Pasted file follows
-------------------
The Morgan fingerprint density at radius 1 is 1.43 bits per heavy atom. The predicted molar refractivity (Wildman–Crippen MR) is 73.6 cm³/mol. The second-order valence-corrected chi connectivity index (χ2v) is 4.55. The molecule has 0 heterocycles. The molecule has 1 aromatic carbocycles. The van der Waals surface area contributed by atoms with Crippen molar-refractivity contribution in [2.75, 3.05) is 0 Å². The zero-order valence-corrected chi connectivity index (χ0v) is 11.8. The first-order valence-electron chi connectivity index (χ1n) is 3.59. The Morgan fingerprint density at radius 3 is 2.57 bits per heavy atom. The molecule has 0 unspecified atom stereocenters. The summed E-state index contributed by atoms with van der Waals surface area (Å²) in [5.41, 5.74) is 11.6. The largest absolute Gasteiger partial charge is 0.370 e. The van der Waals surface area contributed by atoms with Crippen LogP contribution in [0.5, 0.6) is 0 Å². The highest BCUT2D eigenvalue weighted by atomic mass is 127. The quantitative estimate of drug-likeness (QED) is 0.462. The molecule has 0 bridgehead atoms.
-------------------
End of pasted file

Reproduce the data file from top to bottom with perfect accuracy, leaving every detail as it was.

The Morgan fingerprint density at radius 1 is 1.43 bits per heavy atom. The predicted molar refractivity (Wildman–Crippen MR) is 73.6 cm³/mol. The second-order valence-corrected chi connectivity index (χ2v) is 4.55. The molecule has 0 heterocycles. The molecule has 1 aromatic carbocycles. The van der Waals surface area contributed by atoms with Crippen molar-refractivity contribution in [2.75, 3.05) is 0 Å². The zero-order valence-corrected chi connectivity index (χ0v) is 11.8. The first-order valence-electron chi connectivity index (χ1n) is 3.59. The Morgan fingerprint density at radius 3 is 2.57 bits per heavy atom. The molecule has 0 unspecified atom stereocenters. The summed E-state index contributed by atoms with van der Waals surface area (Å²) in [5.41, 5.74) is 11.6. The largest absolute Gasteiger partial charge is 0.370 e. The van der Waals surface area contributed by atoms with Crippen LogP contribution in [0.5, 0.6) is 0 Å². The highest BCUT2D eigenvalue weighted by atomic mass is 127. The quantitative estimate of drug-likeness (QED) is 0.462. The molecule has 0 bridgehead atoms.